Make that Cheap and cheerful.
I spotted this little kit while surfing ebay and thought that it appeared to have a lot of potential if important erea's were given special attention.Since niether of my current DAC's have 192k capability this looked like a economical way to try the few high sampling downloads that I have stored on my PC at their full resolution.
The kit I purchased did not include the chassis,transformer ,connectors etc.
It came with a blank PC board with the exception of having the three SMT IC's already soldered (the DAC,DIR and logic).All the other parts to populate the board are included .For the price the parts are of decent quality but since they are standard hole through types they are much easier to find suitable higher quality substitudes,which ofcourse is what I did.Since board real estate is at a premium there is no room for exotic film caps etc.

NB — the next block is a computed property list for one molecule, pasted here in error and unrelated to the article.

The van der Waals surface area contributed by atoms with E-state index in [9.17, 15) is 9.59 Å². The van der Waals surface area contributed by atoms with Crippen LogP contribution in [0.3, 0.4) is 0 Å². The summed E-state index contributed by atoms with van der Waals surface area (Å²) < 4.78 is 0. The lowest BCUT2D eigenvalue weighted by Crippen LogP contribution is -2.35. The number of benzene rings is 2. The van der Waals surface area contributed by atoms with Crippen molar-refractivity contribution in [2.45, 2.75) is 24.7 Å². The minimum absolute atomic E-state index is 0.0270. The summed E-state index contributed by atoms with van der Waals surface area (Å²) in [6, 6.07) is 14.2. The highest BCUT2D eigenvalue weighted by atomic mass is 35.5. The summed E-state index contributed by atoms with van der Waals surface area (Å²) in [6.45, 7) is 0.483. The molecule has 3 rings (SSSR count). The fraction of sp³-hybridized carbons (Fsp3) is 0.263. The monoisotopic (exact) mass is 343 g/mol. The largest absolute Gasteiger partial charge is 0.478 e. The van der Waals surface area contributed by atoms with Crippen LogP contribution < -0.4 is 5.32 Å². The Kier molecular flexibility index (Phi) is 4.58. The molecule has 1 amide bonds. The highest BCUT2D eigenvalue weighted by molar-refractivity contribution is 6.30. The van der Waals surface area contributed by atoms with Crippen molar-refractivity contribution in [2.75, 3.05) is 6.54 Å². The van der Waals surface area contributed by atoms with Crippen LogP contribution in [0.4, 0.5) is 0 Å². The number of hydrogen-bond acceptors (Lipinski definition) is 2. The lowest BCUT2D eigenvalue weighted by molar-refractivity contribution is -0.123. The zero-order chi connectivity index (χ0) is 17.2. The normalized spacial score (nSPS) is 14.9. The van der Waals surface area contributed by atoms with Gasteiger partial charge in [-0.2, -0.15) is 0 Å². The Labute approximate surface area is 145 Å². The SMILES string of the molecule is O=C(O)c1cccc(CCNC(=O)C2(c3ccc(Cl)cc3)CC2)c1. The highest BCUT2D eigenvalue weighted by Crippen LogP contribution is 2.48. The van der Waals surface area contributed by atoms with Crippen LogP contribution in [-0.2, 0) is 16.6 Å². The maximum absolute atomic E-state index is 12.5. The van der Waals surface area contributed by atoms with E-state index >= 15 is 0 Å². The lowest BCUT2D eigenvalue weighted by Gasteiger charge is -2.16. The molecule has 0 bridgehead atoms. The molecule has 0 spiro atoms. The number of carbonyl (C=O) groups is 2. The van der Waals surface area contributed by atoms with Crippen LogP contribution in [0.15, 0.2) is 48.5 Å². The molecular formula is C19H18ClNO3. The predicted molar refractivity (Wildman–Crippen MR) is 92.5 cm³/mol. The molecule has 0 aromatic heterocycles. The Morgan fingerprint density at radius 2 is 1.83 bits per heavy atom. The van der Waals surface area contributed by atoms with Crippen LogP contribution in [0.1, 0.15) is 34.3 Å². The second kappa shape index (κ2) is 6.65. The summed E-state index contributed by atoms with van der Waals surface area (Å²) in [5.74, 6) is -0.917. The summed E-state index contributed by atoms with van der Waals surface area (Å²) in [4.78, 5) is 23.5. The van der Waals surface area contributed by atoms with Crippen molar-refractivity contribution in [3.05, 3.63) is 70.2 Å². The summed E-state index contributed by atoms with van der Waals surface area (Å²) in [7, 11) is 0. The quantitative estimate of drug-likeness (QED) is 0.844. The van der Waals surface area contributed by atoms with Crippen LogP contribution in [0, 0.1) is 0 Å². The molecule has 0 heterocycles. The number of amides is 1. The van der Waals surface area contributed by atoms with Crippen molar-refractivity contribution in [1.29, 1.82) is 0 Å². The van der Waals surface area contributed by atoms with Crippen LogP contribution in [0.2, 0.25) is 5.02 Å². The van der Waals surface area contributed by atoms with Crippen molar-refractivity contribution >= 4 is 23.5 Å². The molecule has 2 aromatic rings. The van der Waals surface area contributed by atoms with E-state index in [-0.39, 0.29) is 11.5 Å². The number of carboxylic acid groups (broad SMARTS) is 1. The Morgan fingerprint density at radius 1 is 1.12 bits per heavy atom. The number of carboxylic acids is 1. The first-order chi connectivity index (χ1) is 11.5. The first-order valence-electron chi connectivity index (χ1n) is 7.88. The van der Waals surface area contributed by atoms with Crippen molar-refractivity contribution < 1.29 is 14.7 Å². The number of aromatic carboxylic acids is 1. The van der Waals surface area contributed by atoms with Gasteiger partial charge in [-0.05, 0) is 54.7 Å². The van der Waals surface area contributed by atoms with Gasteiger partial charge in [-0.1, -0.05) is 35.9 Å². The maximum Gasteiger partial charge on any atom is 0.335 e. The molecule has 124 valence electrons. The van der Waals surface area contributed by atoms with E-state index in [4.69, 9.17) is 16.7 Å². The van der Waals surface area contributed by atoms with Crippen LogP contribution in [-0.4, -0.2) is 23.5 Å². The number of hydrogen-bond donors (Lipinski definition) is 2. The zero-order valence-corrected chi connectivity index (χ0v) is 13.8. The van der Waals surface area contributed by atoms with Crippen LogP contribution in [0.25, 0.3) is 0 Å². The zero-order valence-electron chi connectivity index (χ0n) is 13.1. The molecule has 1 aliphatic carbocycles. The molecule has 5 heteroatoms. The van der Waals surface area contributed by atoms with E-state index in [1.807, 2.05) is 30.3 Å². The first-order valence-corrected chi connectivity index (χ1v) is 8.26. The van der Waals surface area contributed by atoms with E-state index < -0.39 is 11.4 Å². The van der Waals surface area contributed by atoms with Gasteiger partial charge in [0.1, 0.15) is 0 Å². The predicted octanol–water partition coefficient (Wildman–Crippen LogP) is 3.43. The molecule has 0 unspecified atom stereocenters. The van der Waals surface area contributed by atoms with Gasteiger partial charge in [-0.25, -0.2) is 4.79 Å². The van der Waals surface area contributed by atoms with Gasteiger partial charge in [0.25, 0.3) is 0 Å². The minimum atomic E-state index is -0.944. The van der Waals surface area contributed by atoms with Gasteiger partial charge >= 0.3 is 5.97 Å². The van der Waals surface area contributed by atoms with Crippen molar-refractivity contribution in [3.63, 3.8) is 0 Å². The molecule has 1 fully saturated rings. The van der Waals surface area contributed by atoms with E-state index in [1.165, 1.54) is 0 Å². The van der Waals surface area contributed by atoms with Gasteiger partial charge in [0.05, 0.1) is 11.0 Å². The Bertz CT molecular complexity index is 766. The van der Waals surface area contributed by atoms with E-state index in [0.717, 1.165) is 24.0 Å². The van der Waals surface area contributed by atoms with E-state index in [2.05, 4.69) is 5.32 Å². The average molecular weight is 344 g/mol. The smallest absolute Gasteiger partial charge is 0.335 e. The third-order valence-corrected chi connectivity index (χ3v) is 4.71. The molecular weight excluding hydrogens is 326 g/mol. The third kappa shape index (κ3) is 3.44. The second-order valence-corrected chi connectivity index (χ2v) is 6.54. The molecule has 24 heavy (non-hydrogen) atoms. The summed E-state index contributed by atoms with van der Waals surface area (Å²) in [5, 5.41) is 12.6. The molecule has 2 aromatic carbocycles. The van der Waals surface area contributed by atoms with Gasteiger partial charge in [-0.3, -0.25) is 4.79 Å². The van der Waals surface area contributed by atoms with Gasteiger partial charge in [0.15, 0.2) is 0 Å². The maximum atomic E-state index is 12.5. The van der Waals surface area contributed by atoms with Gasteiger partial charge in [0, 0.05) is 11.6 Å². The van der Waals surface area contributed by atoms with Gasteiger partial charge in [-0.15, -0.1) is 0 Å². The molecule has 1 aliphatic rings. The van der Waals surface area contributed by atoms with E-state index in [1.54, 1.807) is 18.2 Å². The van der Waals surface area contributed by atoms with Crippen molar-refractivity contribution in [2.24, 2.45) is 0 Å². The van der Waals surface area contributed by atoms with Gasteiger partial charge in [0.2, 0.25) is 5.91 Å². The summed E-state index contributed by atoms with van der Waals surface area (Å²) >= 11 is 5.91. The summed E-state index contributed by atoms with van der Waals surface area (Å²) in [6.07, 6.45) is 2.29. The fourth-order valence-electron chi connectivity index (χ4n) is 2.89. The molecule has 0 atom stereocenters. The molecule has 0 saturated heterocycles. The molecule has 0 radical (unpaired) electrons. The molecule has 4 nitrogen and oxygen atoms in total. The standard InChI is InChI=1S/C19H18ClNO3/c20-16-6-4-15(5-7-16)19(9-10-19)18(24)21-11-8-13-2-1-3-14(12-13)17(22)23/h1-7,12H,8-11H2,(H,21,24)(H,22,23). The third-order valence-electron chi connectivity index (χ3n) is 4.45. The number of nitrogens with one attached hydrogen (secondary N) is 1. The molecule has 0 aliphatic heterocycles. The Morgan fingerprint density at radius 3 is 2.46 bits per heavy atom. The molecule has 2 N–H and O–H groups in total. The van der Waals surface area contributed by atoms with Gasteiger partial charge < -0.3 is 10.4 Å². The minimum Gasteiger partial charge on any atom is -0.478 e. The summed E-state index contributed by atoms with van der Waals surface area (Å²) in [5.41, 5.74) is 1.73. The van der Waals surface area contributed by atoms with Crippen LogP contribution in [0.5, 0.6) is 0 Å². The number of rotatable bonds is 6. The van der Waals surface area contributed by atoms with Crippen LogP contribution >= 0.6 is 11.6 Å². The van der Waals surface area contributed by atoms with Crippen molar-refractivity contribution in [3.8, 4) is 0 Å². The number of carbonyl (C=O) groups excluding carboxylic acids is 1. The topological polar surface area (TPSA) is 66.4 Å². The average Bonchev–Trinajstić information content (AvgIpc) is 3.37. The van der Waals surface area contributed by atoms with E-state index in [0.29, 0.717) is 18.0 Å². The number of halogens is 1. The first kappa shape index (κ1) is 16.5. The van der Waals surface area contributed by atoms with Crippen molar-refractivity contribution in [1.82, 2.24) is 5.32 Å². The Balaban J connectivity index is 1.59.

I opted for Nichicon HE and UCC KME's for main filter caps.I used Panasonic FC's for local decoupling, bypassed by Panny stacked films. WIMA film's were used the PLL filter and BC polyprop's for the lowpass filter.I also substituded the LM78/79 regulators with the lower noise MC variants.Nothing exotic but definately a few notches above the stock parts.
The DAC circuit itself is as simple as it gets.There is no USB input or sample rate convertor ,instead input is via SPDIF into a Cirrus CS8416 DIR followed by an AKM4396 dac chip then to the low pass filter/output buffer.AKM is one of the biggest makers of DAC chips but these are mostly found in higher end soundcards.On paper atleast the AKM4396 is an excellent DAC and appears to be the equal of the dual differential 24/192k offerings from Cirrus and Burr Brown.
However it is my opinion that it is the analog section that can have an even greater influence on sound quality than the specific data converter used.The opamp included with the kit is the archaic 5532.Not the worst sounding device around but far from the last word in resolution.I find it on the soft slightly dark side sonically.I will be replacing it with a pair of discrete class A opamp's similar those marketed by Burson.
Also in an atempt to not adversly affect the signal - noise performance and preserve all those 24bit's of resolution I will be placing the little toroidal transformer in it's own separate chassis to prevent the possibility of any 60hz hum being coupled into the output.
I found a Hammond case with ideal dimensions for the PC board.